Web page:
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"Pure as Sunlight" and "Ice Cold Sunshine", Coca-Cola, one of the most recognized bottles in the world.






Coca-Cola bottles are a bucket list item for many beachcombing enthusiasts and have been filling the cabinets of collectors for years. Created in 1886 by John S Pemberton, Coca-Cola was first served as a fountain drink at Jacobs Pharmacy. Thirteen years later Coca-Cola started being bottled and marketed as an on the go drink, and that is where the glass bottle had its beginnings in becoming one of the most coveted items to be found on shores all over the world.








The first Coca-Cola bottle was a straight sided bottle and included a metal stopper and had the seafoam color we all are familiar with. In 1906 + 1907 Coke changed its bottle to a less popular amber style and then changed it again in 1915 to the now famous contour we all know. There have only been a few bottle shape and color variations, with the seafoam bottle being the most recognizable. They wanted a bottle that would be recognized for what it was, even if it was shattered on the ground and boy did they get it right!







Because of its long-standing history and popularity, Coca-Cola bottles can be found in waters across the globe. From creeks in the hollers of West Virginia to the churning shores of the Great Lakes to the vast bodies of waters of our oceans, Coca-Cola glass can be found in the most remote areas. It is the world's most popular soft drink and for many years, before we knew better, lots of garbage was disposed of in our waters and thus making the old glass bottles treasures just waiting to be found.



I get so excited seeing that familiar color and embossed logo, it could be a perfect frosty or shanky bottle...it always goes in my bag. I am a frosty girl through and through and typically only pick up those pieces of glass that are worn smooth with the tossing and churning of the water. I make an exception for Coca-Cola. My favorite Coca-Cola find was last December. It was a fully intact bottle, slightly tumbled, with a Tampa stamp on the bottom. I unexpectedly found it while shelling on the Gulf Coast and was more excited about that bottle than anything else I have ever found. Beach glass or seaglass is not too common on the Gulf of Florida so that is why I think it was so special for me. Bucket list item checked.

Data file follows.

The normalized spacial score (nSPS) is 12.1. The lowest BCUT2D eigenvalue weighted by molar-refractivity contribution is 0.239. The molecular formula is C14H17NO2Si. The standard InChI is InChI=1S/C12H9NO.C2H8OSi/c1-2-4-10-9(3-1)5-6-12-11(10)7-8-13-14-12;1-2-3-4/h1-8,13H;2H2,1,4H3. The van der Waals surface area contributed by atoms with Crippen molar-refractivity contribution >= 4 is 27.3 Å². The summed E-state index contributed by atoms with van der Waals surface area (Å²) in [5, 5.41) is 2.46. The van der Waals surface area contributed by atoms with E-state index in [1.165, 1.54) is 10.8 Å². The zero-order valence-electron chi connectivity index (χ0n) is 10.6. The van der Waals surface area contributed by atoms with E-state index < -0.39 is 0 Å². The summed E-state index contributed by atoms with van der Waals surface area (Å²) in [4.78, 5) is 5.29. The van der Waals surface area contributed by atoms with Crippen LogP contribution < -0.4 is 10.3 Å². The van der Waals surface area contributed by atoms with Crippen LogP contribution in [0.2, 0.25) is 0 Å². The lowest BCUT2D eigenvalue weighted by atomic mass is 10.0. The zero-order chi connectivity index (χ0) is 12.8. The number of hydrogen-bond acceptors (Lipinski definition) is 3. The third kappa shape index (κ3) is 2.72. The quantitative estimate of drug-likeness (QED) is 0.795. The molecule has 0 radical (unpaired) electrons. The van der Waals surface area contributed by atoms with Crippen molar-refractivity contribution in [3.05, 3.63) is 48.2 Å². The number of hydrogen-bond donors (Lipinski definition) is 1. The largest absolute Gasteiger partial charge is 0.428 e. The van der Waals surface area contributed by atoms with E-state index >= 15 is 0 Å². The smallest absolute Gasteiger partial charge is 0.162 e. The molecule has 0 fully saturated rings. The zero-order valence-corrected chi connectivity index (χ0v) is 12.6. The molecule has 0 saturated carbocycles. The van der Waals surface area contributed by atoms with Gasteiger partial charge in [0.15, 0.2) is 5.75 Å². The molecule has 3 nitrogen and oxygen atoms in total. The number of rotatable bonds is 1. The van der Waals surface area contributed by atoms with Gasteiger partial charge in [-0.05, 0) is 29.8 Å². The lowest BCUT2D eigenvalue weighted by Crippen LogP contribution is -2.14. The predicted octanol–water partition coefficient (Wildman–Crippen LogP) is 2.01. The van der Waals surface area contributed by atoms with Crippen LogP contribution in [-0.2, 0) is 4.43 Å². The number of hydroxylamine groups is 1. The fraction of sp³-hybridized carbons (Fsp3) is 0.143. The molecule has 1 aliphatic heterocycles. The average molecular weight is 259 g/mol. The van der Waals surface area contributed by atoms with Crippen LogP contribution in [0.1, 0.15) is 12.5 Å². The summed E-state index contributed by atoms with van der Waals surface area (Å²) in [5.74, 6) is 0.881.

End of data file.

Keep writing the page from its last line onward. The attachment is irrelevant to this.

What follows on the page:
In 1978 Coca-Cola started bottling in plastic. Plastic became mainstream and more affordable as a packaging option making it become one of the worst modern inventions for our environment. Plastic is not something beachcombers like finding on our shores and believe me lots of those bottles and much more end up on them because of it. Packing out what you pack in, recycling, picking up trash, and using reusable containers are all things we can do to help in a small way.





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